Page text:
Lung cancer

Signs, Symptoms, and Diagnostic Techniques

  • Early lung cancer often has no symptoms.
  • Symptoms can include coughing, shortness of breath, or chest pain.
  • Coughing may be a new cough or an increase in frequency or strength of a pre-existing cough.
  • Around one in four people with lung cancer cough up blood.
  • Shortness of breath is experienced by around half of those diagnosed with lung cancer.
  • Chest X-ray is often performed as a first imaging test.
  • CT scanning can reveal the size and location of tumors.
  • A definitive diagnosis of lung cancer requires a biopsy of the suspected tissue.
  • Histological examination of the biopsy confirms the presence of cancer cells.
  • Some lung tumors may not be visible on X-ray.
  • Fiberoptic bronchoscope, fine needle aspiration, imaging-guided biopsy, and liquid biopsy are diagnostic techniques.
  • PET or PET-CT scanning can be used to locate metastases.
  • MRI or CT scan can scan the brain for metastases.
  • Biopsy of suspected metastasis is required to confirm cancer.

Metastasis and Symptoms

  • Lung cancer can metastasize to various parts of the body.
  • Brain metastases can cause headaches, nausea, seizures, and neurological deficits.
  • Bone metastases can cause pain, fractures, and compression of the spinal cord.
  • Liver metastases can cause liver enlargement, abdominal pain, and weight loss.
  • Lung tumors can release hormones, leading to paraneoplastic syndromes with various symptoms.

Treatment Options

  • Early stage lung cancer can be treated with surgery to remove the tumor.
  • Radiation therapy and chemotherapy may be used after surgery to kill remaining cancer cells.
  • Later stage lung cancer is treated with radiation therapy and chemotherapy.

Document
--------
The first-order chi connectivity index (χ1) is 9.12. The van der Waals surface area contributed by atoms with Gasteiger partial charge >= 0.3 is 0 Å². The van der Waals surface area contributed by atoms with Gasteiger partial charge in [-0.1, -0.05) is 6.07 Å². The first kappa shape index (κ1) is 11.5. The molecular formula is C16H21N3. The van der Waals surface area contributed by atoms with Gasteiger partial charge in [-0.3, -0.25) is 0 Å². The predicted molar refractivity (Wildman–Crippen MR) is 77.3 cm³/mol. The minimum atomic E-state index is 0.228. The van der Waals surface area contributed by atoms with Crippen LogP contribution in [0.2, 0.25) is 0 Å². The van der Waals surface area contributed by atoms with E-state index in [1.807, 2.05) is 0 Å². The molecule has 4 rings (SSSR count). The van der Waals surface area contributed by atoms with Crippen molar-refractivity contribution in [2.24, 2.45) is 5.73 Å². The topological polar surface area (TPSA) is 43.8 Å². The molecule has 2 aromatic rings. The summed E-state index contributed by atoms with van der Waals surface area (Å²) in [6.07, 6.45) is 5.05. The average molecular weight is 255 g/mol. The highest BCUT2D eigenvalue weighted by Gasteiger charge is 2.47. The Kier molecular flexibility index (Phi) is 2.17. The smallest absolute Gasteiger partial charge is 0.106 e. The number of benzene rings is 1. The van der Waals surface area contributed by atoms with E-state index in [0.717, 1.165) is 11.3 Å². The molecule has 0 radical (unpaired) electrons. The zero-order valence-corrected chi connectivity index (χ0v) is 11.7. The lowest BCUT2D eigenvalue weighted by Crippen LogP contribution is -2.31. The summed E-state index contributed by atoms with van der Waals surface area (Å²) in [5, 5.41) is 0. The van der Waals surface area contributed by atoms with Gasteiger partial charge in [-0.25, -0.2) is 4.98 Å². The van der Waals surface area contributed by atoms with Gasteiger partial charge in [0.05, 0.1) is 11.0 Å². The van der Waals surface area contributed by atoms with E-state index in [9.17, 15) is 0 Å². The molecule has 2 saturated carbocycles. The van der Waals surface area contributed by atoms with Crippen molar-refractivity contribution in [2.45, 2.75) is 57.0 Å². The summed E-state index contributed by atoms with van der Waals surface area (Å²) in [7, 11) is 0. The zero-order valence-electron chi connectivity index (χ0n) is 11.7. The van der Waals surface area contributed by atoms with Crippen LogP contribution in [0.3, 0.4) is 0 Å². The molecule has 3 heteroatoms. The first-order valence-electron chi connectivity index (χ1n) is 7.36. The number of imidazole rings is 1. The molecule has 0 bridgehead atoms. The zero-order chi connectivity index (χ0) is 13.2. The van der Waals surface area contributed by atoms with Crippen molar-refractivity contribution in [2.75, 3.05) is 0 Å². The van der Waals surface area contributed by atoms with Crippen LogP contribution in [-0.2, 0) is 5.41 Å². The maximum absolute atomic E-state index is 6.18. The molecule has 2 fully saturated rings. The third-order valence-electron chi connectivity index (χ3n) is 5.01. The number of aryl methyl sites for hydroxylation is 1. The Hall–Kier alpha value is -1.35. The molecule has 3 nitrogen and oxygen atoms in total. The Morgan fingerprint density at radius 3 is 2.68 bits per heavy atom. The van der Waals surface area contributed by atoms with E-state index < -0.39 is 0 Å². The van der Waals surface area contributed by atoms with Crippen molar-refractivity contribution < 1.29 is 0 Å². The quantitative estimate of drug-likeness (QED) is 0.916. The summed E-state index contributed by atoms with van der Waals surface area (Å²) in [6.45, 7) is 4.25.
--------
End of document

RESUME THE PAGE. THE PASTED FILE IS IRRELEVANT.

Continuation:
• Drug treatments targeting specific cancer subtypes are also used.
  • The survival rate for lung cancer is around 20% after five years of diagnosis.

Causes, Prevention, and Screening

  • Most lung cancer cases are caused by tobacco smoking.
  • Exposure to hazardous substances like asbestos and radon gas can also cause lung cancer.
  • Genetic mutations can contribute to the development of lung cancer.
  • Quitting smoking can reduce the risk of developing lung cancer.
  • Lung cancer prevention efforts focus on avoiding hazardous chemicals and quitting smoking.
  • High-risk individuals may be screened using low-dose CT lung scans.
  • Screening programs can lead to early detection of lung tumors.
  • Early detection can result in successful treatment and decreased mortality.
  • Recommended intervals for lung cancer screening.

Classification, Staging, and Prognosis

  • Two main types of lung cancer: SCLC and NSCLC.
  • SCLC tumors found near the center of the lungs.
  • NSCLC includes adenocarcinoma, squamous-cell carcinoma, and large-cell carcinoma.
  • Adenocarcinoma is the most common type of lung cancer.
  • Different subtypes and growth characteristics of lung cancer.
  • SCLC staged as limited or extensive.
  • NSCLC staged with TNM staging system.
  • Tumor size and extent (T), spread to lymph nodes (N), and metastases (M) are scored.
  • Stage groups based on T, N, and M scores.
  • Different stages and subgroups based on T, N, and M scores.
  • Prognosis for lung cancer is influenced by the stage at diagnosis.
  • Early detection and treatment significantly improve the chances of survival.
  • The specific cell type of lung cancer can affect prognosis and treatment options.
  • Overall health and the presence of other medical conditions impact prognosis.
  • Smoking cessation can improve prognosis and reduce the risk of developing a second lung cancer.

Lung cancer Data Sources

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